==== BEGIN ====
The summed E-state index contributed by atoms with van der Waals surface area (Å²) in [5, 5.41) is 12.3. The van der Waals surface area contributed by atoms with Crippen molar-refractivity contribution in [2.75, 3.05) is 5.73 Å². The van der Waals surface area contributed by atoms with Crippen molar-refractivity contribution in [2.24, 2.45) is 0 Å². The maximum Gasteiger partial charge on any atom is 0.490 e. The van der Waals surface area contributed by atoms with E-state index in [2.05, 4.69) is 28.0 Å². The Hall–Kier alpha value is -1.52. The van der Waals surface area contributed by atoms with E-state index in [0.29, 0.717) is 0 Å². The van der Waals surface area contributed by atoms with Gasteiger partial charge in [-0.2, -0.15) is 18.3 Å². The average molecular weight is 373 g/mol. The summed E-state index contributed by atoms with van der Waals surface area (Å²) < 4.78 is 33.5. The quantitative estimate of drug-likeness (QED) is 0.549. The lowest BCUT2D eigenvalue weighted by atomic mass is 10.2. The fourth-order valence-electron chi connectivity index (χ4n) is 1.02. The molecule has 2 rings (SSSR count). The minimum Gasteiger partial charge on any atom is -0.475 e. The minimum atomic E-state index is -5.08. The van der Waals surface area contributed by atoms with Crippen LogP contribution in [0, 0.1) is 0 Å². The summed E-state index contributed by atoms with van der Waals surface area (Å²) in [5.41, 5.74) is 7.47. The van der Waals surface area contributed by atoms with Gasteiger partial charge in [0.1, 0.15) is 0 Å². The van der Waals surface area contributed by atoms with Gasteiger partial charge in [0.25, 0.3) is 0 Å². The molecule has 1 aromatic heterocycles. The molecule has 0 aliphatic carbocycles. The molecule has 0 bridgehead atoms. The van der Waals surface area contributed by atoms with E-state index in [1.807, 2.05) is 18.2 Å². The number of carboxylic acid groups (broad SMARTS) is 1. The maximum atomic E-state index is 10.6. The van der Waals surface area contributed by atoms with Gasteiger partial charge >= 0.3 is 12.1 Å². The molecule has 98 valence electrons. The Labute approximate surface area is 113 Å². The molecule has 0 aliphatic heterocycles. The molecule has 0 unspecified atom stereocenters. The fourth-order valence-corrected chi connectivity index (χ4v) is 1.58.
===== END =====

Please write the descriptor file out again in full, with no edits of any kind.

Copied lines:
The summed E-state index contributed by atoms with van der Waals surface area (Å²) in [5, 5.41) is 12.3. The van der Waals surface area contributed by atoms with Crippen molar-refractivity contribution in [2.75, 3.05) is 5.73 Å². The van der Waals surface area contributed by atoms with Crippen molar-refractivity contribution in [2.24, 2.45) is 0 Å². The maximum Gasteiger partial charge on any atom is 0.490 e. The van der Waals surface area contributed by atoms with E-state index in [2.05, 4.69) is 28.0 Å². The Hall–Kier alpha value is -1.52. The van der Waals surface area contributed by atoms with E-state index in [0.29, 0.717) is 0 Å². The van der Waals surface area contributed by atoms with Gasteiger partial charge in [-0.2, -0.15) is 18.3 Å². The average molecular weight is 373 g/mol. The summed E-state index contributed by atoms with van der Waals surface area (Å²) < 4.78 is 33.5. The quantitative estimate of drug-likeness (QED) is 0.549. The lowest BCUT2D eigenvalue weighted by atomic mass is 10.2. The fourth-order valence-electron chi connectivity index (χ4n) is 1.02. The molecule has 2 rings (SSSR count). The minimum Gasteiger partial charge on any atom is -0.475 e. The minimum atomic E-state index is -5.08. The van der Waals surface area contributed by atoms with Crippen LogP contribution in [0, 0.1) is 0 Å². The summed E-state index contributed by atoms with van der Waals surface area (Å²) in [5.41, 5.74) is 7.47. The van der Waals surface area contributed by atoms with Gasteiger partial charge in [0.1, 0.15) is 0 Å². The van der Waals surface area contributed by atoms with Gasteiger partial charge in [0.25, 0.3) is 0 Å². The molecule has 1 aromatic heterocycles. The molecule has 0 aliphatic carbocycles. The molecule has 0 bridgehead atoms. The van der Waals surface area contributed by atoms with E-state index in [1.807, 2.05) is 18.2 Å². The number of carboxylic acid groups (broad SMARTS) is 1. The maximum atomic E-state index is 10.6. The van der Waals surface area contributed by atoms with Gasteiger partial charge >= 0.3 is 12.1 Å². The molecule has 98 valence electrons. The Labute approximate surface area is 113 Å². The molecule has 0 aliphatic heterocycles. The molecule has 0 unspecified atom stereocenters. The fourth-order valence-corrected chi connectivity index (χ4v) is 1.58.